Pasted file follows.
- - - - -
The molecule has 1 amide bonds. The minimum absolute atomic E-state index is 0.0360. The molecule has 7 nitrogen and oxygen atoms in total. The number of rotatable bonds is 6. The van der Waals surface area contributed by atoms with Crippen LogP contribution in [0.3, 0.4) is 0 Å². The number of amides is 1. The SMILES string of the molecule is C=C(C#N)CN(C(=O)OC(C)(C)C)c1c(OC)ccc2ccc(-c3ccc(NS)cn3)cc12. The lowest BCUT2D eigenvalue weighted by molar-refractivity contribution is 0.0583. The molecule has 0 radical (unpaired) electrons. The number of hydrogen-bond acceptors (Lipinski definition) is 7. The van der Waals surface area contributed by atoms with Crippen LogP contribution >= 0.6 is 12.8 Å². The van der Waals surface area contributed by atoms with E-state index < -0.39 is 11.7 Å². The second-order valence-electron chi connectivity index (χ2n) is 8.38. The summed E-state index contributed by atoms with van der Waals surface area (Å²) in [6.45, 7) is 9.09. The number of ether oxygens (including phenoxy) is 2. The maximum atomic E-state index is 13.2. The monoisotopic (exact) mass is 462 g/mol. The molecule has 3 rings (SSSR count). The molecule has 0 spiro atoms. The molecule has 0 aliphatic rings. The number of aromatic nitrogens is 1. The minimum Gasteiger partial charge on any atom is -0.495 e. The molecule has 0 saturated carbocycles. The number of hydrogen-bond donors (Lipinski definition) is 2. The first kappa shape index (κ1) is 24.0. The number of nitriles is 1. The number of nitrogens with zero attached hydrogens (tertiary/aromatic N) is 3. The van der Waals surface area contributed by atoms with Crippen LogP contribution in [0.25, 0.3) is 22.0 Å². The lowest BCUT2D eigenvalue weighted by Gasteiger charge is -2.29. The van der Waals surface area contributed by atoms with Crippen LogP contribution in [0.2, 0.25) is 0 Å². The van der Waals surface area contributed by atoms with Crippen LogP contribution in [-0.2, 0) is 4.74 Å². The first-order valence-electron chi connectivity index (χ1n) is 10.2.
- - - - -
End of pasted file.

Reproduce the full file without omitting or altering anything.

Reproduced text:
The molecule has 1 amide bonds. The minimum absolute atomic E-state index is 0.0360. The molecule has 7 nitrogen and oxygen atoms in total. The number of rotatable bonds is 6. The van der Waals surface area contributed by atoms with Crippen LogP contribution in [0.3, 0.4) is 0 Å². The number of amides is 1. The SMILES string of the molecule is C=C(C#N)CN(C(=O)OC(C)(C)C)c1c(OC)ccc2ccc(-c3ccc(NS)cn3)cc12. The lowest BCUT2D eigenvalue weighted by molar-refractivity contribution is 0.0583. The molecule has 0 radical (unpaired) electrons. The number of hydrogen-bond acceptors (Lipinski definition) is 7. The van der Waals surface area contributed by atoms with Crippen LogP contribution >= 0.6 is 12.8 Å². The van der Waals surface area contributed by atoms with E-state index < -0.39 is 11.7 Å². The second-order valence-electron chi connectivity index (χ2n) is 8.38. The summed E-state index contributed by atoms with van der Waals surface area (Å²) in [6.45, 7) is 9.09. The number of ether oxygens (including phenoxy) is 2. The maximum atomic E-state index is 13.2. The monoisotopic (exact) mass is 462 g/mol. The molecule has 3 rings (SSSR count). The molecule has 0 spiro atoms. The molecule has 0 aliphatic rings. The number of aromatic nitrogens is 1. The minimum Gasteiger partial charge on any atom is -0.495 e. The molecule has 0 saturated carbocycles. The number of hydrogen-bond donors (Lipinski definition) is 2. The first kappa shape index (κ1) is 24.0. The number of nitriles is 1. The number of nitrogens with zero attached hydrogens (tertiary/aromatic N) is 3. The van der Waals surface area contributed by atoms with Crippen LogP contribution in [0.25, 0.3) is 22.0 Å². The lowest BCUT2D eigenvalue weighted by Gasteiger charge is -2.29. The van der Waals surface area contributed by atoms with Crippen LogP contribution in [0.2, 0.25) is 0 Å². The van der Waals surface area contributed by atoms with Crippen LogP contribution in [-0.2, 0) is 4.74 Å². The first-order valence-electron chi connectivity index (χ1n) is 10.2.